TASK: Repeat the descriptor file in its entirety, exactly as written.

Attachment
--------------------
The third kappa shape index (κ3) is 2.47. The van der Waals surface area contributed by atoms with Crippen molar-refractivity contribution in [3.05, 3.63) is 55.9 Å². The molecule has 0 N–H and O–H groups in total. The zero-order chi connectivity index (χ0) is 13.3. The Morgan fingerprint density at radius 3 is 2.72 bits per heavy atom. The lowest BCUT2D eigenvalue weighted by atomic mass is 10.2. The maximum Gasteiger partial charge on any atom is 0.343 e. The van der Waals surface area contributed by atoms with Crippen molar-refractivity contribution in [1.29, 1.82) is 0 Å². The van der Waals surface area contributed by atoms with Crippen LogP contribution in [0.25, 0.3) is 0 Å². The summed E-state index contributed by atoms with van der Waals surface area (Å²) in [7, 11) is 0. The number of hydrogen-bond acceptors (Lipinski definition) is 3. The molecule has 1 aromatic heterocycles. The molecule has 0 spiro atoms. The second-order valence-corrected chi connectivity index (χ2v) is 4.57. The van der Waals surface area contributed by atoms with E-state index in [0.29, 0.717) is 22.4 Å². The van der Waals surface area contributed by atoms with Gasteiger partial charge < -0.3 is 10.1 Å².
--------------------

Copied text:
The third kappa shape index (κ3) is 2.47. The van der Waals surface area contributed by atoms with Crippen molar-refractivity contribution in [3.05, 3.63) is 55.9 Å². The molecule has 0 N–H and O–H groups in total. The zero-order chi connectivity index (χ0) is 13.3. The Morgan fingerprint density at radius 3 is 2.72 bits per heavy atom. The lowest BCUT2D eigenvalue weighted by atomic mass is 10.2. The maximum Gasteiger partial charge on any atom is 0.343 e. The van der Waals surface area contributed by atoms with Crippen molar-refractivity contribution in [1.29, 1.82) is 0 Å². The van der Waals surface area contributed by atoms with Crippen LogP contribution in [0.25, 0.3) is 0 Å². The summed E-state index contributed by atoms with van der Waals surface area (Å²) in [7, 11) is 0. The number of hydrogen-bond acceptors (Lipinski definition) is 3. The molecule has 1 aromatic heterocycles. The molecule has 0 spiro atoms. The second-order valence-corrected chi connectivity index (χ2v) is 4.57. The van der Waals surface area contributed by atoms with E-state index in [0.29, 0.717) is 22.4 Å². The van der Waals surface area contributed by atoms with Gasteiger partial charge < -0.3 is 10.1 Å².